Cast: Anthony Hopkins, Evan Rachel Wood, Jeffrey Wright
Runtime: 60-90 minutes.
Westworld is a science-fiction/western drama coming straight from the mind of Jonathan Nolan and Lisa Joy. The series is based on a 1973 film by the same name. The majority of the story concerns the eponymous segment of a theme park, Westworld - a simulation of the American Wild West. The plot is set years in the future where humanity has managed to create artificial beings (called hosts) that are practically indistinguishable from human beings - both in personality and looks. These hosts occupy the aforementioned Westworld Theme Park, where they are programmed to fulfil the needs of the visitors. Each host has their own storyline and relationships that repeat in a loop each day. Think of it as a real-life video game, where the park visitor is the gamer who gets to jump into an open world full of characters that he can do anything with. The hosts are monitored by a team of engineers who have programmed them to be as life-like as possible.
Although the hosts are programmed to be incapable of hurting visitors, the first season shows the hosts developing consciousness and becoming aware of their reality, which then leads to a rebellion of these life-like robots against humanity.
Photo credit: Brecht Bug | Flickr
A Story Shrouded in Mystery
Westworld is a show no one would understand in one sitting. There is a host of characters (see what I did there), multiple timelines, and stories within a story. I had to watch the first season three times before I could move onto the next season. A star-studded cast spearheaded by Sir Anthony Hopkins, the first season is paced very moderately, as Nolan weaves his craft carefully for the audience. The first four to five episodes take you back and forth with the history of the park’s grim origin, the seeds of the rebellion being planted, and many stories involving the hosts’ life in the park.
“Are you real?”
“If you can’t tell, does it really matter?”
Westworld never explicitly tells you which character you’re looking at on the screen is a human and which one is a host. The entire first season is shrouded with mystery when you look at the decisions that some of these characters take. You could be looking at two people who seem like the perfect couple, only to find out that you’re looking at two robots programmed to say ‘I love you’ at a certain time and place. You could see someone’s brains splatter on the ground after getting shot in the head, only for them to lay lifelessly as the team of engineers enter the park and reboot the hosts’ body and fix their head up. This brings me to my next point which is..
Plot Twists, Plot Twists, and Plot Twists!
When I found out that a Nolan brother had helmed this project, I knew that it wouldn’t have a linear plot. The Nolan minds tend to mess with people that watch their art (10 years later, I’m still debating whether the end of Inception was real). There are a plethora of plot twists at every corner of the story, and some that slowly develop throughout the seasons. If you’re smart enough and pay close attention, you’ll notice the foreshadowing of the plot twists slowly reveal themselves. But if you’re like me and don’t know what to expect, get ready to fall off your chair as you rub your eyes in disbelief at what you witnessed. You have been warned.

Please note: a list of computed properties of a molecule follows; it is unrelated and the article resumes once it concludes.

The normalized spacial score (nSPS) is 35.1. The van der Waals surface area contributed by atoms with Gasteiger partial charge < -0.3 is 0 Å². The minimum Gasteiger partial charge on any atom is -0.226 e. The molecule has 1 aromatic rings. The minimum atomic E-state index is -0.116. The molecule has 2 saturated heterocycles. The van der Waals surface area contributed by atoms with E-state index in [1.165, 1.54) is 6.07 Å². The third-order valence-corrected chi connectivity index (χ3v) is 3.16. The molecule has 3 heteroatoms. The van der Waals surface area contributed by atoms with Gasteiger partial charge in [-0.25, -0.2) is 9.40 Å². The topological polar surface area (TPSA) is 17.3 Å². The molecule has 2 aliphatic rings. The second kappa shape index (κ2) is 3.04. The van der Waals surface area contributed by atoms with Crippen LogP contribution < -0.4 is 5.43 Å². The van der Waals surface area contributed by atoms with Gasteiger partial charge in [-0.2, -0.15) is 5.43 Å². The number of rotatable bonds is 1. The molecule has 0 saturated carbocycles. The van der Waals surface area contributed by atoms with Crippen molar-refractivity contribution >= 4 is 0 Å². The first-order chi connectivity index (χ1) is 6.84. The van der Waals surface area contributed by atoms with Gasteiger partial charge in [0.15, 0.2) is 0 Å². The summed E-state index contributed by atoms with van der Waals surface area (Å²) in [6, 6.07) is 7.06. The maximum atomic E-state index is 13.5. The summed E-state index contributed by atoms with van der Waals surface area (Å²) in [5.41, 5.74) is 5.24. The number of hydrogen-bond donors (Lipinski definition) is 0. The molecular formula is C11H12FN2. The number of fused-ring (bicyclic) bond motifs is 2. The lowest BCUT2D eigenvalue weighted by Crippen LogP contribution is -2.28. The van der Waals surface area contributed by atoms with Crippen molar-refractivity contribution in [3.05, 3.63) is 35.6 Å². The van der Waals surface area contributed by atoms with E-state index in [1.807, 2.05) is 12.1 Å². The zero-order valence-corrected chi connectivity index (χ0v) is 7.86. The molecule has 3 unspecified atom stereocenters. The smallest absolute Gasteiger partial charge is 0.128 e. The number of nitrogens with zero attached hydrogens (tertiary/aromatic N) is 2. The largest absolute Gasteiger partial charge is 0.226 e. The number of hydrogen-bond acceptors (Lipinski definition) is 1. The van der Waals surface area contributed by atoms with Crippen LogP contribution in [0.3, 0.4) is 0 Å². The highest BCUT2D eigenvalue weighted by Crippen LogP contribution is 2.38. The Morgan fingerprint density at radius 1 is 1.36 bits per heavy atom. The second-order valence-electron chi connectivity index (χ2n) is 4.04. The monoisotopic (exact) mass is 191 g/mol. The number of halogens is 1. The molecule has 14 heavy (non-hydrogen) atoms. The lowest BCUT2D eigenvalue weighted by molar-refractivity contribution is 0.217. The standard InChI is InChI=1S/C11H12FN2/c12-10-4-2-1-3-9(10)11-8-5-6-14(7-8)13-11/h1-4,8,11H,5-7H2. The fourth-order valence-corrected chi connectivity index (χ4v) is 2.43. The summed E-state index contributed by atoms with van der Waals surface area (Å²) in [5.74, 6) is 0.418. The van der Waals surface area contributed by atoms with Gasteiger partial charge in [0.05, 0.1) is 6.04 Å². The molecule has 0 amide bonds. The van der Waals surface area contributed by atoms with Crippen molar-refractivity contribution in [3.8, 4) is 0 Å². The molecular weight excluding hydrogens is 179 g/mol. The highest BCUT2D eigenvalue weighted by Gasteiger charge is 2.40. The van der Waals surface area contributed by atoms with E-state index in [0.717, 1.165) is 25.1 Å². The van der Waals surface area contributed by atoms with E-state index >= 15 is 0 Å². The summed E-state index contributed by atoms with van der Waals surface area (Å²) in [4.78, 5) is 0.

Photo credit: WB Entertainment, HBO
It All Falls in Place
You know that feeling when you’re about to eat a heavenly pizza and all the toppings are laid out perfectly? Westworld is just like that. The core story is supported by everything of an elite standard. The casting is phenomenal, with each actor portraying their respective role of human/host in a manner that leaves the viewers in ambiguity. Whether it be Sir Anthony Hopkins’ mad genius Robert Ford, the leaders of the rebellion Thandie Newton’s Maeve and Evan Rachel Wood’s Dolores, or even just one of the engineers - every character fits in place perfectly to hold up an already strong story. The visuals and art direction have been carefully curated, striking the perfect balance between a futuristic tech park and the western environment that constitutes a part of this park. And if things couldn’t get any better, the music is composed by none other than legendary composer Ramin Djawadi, who was also the man behind Game of Thrones’ iconic soundtrack.
Westworld is hardly ever talked about, because either people never got around to sticking with it because of its slow start or because people haven’t discovered this gem of a show yet. Westworld is a perfect blend of storytelling infused with violence that in a way, leaves the viewer confused. I do not recommend Westworld for casual watching, it is a show that must be savoured and be allowed to sink itself into your subconsciousness. Nobody will blame you if you start to question the nature of everything around you after watching the show … including yourself.
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